Today, meet Linda, who studied in Prague in Spring 2015.


Major: Marketing, Management

What is your favorite memory about your time abroad? Making unexpected friends and getting to share memorable experiences with them.

What was the most interesting course you took and why?  Modern Dissent. Jan Urban is an engaging lecturer who challenges you to deeply unpack broad concepts such as “good” vs. “bad,” “right” vs. “wrong,” etc.

Name two things you should not have packed. In general I could have consolidated the clothes, shoes, and accessories that I packed (to leave space for souvenirs). You can easily find something you might need at shops in town for an affordable price, wear those pieces for the semester, and then not bring them home with you.

What two things do you wish you had packed? Towards the end of the semester it got very (uncharacteristically, according to the locals) warm, so I wish I had brought some clothes for warmer weather; school supplies (notebooks, folders, pens and pencils) if you’re particular about that!!

What do you miss most?  Europe’s slow pace of life, Prague’s trams and architecture, doner kebabs.

If you could go back in time and do one thing differently, what would it be? Plan and participate in more excursions in Prague over the course of the semester, instead of trying to squeeze in everything during the last week (finals week).

What advice would you give about housing? Random room assignments can sometimes work out really well. My roommate posted in the Facebook group that she was looking for a roommate, and I cold-messaged her to see if we might be compatible (we ended up becoming great friends). Other than my one suite mate who I knew previously, I didn’t know the other 4 girls assigned to my suite. But they were an incredible group of people who I wouldn’t have met if not for study abroad. I wouldn’t change anything about my housing arrangement. Keep an open mind and always communicate clearly and directly when dealing with roommates in general. Sometimes things have a weird way of working out!

Important Travel Reminders

The time is almost here to leave for the Czech Republic, but before you depart for the airport make sure you have all of your immigration needs taken care of! It is important to keep any immigration related paperwork on your person/in your carry-on luggage and ready for your arrival in the Czech Republic.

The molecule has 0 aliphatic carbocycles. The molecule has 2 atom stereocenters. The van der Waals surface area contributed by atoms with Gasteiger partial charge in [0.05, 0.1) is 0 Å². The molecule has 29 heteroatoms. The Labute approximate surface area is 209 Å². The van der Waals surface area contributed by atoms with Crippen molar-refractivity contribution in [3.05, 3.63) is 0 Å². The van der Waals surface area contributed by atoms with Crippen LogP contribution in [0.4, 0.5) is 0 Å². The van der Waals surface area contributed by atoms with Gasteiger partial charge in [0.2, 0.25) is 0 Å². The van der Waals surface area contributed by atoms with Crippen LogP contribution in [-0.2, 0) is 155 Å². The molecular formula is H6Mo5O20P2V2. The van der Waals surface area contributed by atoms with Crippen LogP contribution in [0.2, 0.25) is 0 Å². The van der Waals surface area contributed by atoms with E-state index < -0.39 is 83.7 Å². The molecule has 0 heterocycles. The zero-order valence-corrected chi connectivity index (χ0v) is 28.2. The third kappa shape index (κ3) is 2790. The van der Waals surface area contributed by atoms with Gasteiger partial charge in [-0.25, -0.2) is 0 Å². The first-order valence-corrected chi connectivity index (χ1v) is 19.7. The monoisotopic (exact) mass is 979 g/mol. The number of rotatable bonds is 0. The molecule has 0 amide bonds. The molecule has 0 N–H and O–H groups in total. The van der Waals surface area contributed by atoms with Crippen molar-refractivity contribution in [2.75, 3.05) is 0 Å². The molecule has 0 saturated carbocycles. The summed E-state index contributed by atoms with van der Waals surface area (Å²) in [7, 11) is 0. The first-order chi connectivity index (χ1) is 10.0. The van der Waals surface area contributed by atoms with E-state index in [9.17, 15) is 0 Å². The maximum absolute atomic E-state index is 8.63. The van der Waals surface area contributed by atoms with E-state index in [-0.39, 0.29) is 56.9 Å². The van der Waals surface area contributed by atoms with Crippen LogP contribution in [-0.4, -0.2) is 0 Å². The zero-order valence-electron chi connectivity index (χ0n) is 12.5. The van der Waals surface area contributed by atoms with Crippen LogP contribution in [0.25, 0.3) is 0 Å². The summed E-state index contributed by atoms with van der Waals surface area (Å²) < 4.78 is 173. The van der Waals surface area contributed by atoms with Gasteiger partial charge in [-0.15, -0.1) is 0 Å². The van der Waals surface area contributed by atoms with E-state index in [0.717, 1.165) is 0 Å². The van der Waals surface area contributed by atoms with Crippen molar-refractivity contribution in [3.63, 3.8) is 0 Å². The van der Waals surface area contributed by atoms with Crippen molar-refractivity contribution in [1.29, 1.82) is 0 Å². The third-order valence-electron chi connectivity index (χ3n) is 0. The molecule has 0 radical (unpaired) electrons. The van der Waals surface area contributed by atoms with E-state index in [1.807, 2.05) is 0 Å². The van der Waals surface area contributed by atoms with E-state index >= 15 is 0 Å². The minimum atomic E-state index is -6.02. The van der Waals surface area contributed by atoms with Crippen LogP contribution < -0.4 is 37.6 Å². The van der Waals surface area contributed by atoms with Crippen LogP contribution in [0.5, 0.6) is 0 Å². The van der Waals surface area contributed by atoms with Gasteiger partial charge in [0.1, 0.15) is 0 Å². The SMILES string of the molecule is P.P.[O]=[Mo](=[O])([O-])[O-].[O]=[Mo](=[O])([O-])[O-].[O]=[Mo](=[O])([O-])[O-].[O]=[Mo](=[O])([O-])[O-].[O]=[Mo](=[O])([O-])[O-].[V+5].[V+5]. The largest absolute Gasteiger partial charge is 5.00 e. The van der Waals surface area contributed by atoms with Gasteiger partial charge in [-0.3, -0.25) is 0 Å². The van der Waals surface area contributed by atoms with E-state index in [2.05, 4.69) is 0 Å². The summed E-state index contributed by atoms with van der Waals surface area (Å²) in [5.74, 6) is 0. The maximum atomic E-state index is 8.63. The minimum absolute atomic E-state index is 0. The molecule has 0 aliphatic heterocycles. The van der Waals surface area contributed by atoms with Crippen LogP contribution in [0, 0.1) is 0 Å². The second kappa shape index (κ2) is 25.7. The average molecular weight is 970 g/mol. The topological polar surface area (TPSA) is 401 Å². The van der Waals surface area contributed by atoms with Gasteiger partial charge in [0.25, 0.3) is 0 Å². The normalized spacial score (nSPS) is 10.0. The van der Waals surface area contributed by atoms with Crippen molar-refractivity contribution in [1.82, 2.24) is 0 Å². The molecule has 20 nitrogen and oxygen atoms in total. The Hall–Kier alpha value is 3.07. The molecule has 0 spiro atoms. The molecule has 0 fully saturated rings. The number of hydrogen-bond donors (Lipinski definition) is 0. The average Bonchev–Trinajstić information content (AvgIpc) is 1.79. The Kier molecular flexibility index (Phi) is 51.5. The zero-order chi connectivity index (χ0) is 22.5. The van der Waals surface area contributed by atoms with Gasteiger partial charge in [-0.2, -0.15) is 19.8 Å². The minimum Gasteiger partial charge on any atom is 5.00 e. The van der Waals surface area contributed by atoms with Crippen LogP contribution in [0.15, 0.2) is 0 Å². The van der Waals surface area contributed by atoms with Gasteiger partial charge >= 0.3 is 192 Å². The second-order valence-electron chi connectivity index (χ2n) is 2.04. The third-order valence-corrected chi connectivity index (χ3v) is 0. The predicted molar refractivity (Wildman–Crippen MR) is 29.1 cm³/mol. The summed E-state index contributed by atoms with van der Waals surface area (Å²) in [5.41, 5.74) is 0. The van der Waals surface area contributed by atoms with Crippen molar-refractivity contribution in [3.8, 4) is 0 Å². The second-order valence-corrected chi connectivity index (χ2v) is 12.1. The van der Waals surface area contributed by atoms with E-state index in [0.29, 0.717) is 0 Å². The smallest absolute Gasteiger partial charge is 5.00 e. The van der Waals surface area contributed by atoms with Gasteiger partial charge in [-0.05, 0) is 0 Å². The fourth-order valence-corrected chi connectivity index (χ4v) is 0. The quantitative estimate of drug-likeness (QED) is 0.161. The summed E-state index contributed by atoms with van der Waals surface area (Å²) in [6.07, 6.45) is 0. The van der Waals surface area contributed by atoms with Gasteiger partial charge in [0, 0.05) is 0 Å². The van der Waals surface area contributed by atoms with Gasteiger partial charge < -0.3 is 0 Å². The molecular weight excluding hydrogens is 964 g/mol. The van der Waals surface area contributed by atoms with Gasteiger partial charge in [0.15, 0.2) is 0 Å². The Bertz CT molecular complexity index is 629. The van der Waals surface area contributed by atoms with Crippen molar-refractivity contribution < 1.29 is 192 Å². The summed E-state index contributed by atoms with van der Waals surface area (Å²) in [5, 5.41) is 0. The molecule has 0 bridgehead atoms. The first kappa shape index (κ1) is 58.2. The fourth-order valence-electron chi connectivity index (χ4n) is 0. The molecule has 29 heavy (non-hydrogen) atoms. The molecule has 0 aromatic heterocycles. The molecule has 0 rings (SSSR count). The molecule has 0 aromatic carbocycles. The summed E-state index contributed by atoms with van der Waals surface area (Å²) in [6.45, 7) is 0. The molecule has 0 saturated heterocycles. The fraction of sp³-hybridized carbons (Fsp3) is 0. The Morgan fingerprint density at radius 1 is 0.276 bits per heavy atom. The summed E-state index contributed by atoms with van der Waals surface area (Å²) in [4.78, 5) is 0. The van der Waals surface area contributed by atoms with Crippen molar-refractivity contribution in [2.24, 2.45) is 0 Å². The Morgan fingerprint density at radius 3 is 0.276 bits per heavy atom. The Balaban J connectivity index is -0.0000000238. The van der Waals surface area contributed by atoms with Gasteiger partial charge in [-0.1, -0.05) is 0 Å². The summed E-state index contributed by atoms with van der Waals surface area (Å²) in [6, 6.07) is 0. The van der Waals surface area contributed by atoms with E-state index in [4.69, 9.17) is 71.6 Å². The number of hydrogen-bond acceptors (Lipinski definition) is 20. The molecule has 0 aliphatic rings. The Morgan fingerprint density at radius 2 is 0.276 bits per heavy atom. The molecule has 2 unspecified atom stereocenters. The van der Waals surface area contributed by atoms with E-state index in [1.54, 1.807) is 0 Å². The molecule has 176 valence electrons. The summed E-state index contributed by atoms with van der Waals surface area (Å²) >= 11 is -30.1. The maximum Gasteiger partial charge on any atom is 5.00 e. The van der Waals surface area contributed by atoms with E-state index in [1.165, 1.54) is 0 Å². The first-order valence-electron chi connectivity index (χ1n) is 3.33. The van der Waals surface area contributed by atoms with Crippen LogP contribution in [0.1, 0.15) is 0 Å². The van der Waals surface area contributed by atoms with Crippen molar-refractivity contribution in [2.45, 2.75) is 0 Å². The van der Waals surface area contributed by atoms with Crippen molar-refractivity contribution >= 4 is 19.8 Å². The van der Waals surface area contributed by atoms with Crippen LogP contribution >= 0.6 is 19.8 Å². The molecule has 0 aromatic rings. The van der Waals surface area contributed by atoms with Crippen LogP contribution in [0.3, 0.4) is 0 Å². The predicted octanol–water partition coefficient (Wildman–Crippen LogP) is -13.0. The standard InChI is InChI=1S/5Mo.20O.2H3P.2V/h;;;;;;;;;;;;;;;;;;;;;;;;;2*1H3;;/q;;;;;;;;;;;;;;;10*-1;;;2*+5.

Two important reminders for best practices when traveling abroad:

1.     In order to board your international flight you will need your passport.  You should have copies of your passport elsewhere.  OGS recommends keeping a color copy of your passport and visa separately in your carry-on luggage.  You should also have access to a digital encrypted copy of your passport and visa online that can be obtained from any computer.  Additionally, you may want to leave a copy of your passport and visa with a parent or guardian, or whomever you trust and would call in an emergency. If your passport/visa is lost or stolen having a copy of such may help expedite getting a replacement.

2.    After you arrive at your study away site, you should register with your local Embassy or Consulate.  U.S. citizens can register with the U.S. Department of State’s Smart Traveler Enrollment Program     which will automatically alert the local U.S. Embassy or Consulate to your presence in country.  Non-U.S. citizens should register with the relevant home country Embassy or Consulate abroad

Global Safety Tips

Keeping you safe — and ensuring your ability to make academic progress — are top priorities for NYU. As you prepare to spend the semester away from your home campus, we wanted to share with you some tips and best practices that will help to do so.

The University continuously monitors events in cities and countries around the globe, and adjusts security precautions, as necessary, based on the local environment. Should an urgent situation arise, the University maintains an emergency notification system, which delivers alerts via text message and email.

  • Register your travel with your respective embassy or consulate – both while you are at your study away location, and anywhere else your travel plans may take you.
  • Make sure to have a mobile phone with you whenever you’re away from the site – and be sure to keep it charged!
  • If you are planning on traveling away from your site – even if only for a night — please be sure to register your trip in NYU Traveler, and let a member of your local site staff know.
  • Please be sure that your site staff has a local contact phone number for you.
  • Do your homework before you travel away from your site. Check for potential travel warnings for cities and countries to which you are thinking about traveling (the US State Department website is a good place to start.